Rules worry more than droughts - study

Last updated 05:00 07/06/2013

Relevant offers


Fonterra urged to build on mozzarella success Brad Markham: Immigration rule changes could leave NZ farms struggling Ballance phosphate boat in limbo for another three weeks Fonterra expected to offer prudent 2017-18 forecast Feijoa growers in infected areas await the arrival of myrtle rust on their trees Helping eradicate pests in Southland Group to tackle sheep worms proposed Former Horowhenua mayor and 'man for all', Malcolm Guy, has died Big benefits for farmers in data ownership Doug Edmeades: Look back to see the progress we've made

Farmers are more concerned about the economic and regulatory impacts from climate change than its physical and climatic effects, a study has found.

The study, by University of California PhD candidate Meredith Niles, involved 313 farmers in Hawke's Bay and 177 in Marlborough.

Niles found that:

- When it came to concerns for the future, farmers were "very concerned" about more economic and policy matters such as regulation, higher fuel and energy prices, new pests and diseases and more volatile markets.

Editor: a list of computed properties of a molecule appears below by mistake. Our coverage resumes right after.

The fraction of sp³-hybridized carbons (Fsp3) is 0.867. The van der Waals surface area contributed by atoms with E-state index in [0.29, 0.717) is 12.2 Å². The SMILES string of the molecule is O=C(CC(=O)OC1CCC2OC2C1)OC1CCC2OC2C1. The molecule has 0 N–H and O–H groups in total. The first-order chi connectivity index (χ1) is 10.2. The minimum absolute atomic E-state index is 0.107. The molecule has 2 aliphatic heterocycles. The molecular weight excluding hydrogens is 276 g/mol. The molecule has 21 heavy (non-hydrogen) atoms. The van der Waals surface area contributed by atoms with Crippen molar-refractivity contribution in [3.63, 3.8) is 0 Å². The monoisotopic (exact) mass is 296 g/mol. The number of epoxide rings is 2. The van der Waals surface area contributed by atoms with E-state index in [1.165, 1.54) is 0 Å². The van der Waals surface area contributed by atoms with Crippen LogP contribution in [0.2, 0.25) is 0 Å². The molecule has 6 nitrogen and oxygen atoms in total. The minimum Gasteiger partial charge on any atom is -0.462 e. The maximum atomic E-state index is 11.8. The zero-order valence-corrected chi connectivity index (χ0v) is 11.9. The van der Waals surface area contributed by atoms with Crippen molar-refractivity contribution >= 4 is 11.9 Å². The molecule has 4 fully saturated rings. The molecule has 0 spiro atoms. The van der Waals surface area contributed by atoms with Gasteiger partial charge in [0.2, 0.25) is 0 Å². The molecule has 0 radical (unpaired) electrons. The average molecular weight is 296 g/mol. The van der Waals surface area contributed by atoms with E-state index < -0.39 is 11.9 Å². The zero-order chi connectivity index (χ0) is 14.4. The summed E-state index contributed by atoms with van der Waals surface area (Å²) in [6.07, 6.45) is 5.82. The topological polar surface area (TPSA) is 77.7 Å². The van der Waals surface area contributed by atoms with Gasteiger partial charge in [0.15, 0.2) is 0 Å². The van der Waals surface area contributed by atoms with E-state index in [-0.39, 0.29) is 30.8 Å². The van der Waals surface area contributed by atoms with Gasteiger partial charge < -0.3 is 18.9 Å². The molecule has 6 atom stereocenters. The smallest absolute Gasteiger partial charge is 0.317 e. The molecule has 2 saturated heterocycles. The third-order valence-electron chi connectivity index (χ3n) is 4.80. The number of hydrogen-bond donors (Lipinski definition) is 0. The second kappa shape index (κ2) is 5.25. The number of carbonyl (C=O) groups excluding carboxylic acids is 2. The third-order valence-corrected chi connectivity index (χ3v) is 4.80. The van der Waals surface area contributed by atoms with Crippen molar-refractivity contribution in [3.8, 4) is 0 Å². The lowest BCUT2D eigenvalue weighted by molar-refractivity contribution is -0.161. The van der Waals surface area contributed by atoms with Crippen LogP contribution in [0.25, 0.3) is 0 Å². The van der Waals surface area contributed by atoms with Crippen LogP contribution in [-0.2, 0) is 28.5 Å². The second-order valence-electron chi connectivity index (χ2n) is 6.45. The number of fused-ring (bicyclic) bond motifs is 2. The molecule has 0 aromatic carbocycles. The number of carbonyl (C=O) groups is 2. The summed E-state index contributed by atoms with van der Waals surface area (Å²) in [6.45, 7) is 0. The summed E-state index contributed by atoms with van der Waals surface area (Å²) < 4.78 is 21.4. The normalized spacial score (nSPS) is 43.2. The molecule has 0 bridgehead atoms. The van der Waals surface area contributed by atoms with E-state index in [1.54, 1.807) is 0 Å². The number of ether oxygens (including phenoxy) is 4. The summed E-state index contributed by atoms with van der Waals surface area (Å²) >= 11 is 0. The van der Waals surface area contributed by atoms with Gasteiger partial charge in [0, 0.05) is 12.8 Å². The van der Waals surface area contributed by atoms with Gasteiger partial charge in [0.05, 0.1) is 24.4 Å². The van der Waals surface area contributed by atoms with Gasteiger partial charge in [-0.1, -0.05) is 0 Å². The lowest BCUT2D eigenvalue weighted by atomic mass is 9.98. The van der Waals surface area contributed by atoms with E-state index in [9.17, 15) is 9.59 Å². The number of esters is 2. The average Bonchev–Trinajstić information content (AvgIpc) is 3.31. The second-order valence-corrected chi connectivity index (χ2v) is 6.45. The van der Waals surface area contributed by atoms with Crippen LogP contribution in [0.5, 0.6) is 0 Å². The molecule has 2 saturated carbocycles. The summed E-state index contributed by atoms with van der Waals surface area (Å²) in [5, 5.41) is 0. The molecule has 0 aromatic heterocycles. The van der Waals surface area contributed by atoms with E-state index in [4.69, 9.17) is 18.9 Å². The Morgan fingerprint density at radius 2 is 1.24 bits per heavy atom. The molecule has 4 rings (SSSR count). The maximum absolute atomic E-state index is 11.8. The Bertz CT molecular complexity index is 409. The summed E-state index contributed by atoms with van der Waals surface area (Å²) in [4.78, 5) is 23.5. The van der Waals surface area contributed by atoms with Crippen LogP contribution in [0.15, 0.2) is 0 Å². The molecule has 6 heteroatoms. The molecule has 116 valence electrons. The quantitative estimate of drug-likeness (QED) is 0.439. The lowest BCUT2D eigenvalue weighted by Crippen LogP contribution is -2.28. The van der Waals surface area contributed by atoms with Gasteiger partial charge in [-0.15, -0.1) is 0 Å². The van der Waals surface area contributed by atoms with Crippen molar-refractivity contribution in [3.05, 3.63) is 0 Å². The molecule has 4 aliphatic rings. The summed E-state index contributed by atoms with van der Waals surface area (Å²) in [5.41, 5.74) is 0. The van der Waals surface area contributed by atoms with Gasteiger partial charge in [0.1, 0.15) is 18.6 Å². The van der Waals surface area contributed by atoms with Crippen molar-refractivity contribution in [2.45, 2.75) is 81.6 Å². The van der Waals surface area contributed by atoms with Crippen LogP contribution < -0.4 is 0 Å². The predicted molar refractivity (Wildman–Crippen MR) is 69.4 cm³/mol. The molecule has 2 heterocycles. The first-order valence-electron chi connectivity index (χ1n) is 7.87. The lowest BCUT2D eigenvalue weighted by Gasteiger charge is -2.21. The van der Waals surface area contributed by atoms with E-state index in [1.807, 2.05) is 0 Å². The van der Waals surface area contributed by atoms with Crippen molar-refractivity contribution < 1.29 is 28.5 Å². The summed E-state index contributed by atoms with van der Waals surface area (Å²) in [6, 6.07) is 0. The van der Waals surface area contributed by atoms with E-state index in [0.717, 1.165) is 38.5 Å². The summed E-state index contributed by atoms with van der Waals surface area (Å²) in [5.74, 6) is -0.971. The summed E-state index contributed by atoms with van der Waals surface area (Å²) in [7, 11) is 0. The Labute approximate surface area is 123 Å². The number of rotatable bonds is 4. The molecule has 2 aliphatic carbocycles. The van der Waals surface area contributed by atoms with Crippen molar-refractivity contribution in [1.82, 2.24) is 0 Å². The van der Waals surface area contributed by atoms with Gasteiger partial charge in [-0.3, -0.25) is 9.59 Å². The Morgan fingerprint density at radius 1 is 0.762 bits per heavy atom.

- They were only somewhat concerned or concerned about more severe droughts, less reliable water, more frequent heatwaves, increased flooding and warmer temperatures.

- 69.5 per cent agreed or strongly agreed climate change posed a risk to agriculture globally (14.5 per cent disagreed or strongly disagreed).

- 41.5 per cent agreed or strongly agreed that human activities such as fossil fuel use were an important cause of climate change (24.5 per cent disagreed or strongly disagreed).

- 50 per cent agreed or strongly agreed that environmental regulations made it harder to operate efficiently or profitably. Just under 25 per cent disagreed or strongly disagreed and 25 per cent were neutral.

Several of those surveyed were involved in more than one type of farming. About two-thirds (68 per cent) were sheep/beef or deer farmers, 29 per cent were in viticulture, 11 per cent in horticulture, 8 per cent in cropping and 7 per cent in dairy.

Niles, who also surveyed farmers in California, concluded there was a need for policymakers to better engage agricultural communities, for academics to undertake greater research that considered the influence on climate change belief and behaviours, and for farmers to "engage or get left behind" as policies are developed.

Climate change also brought real opportunities for New Zealand farmers to get their products into markets affected by climate change.

Ad Feedback

- The Dominion Post

Special offers
Opinion poll

Is it time for authorities to introduce tougher penalties for poaching?



Vote Result

Related story: Booby traps for poachers cost farmers

Featured Promotions

Sponsored Content

Agri e-editions

Digital editions

Read our rural publications online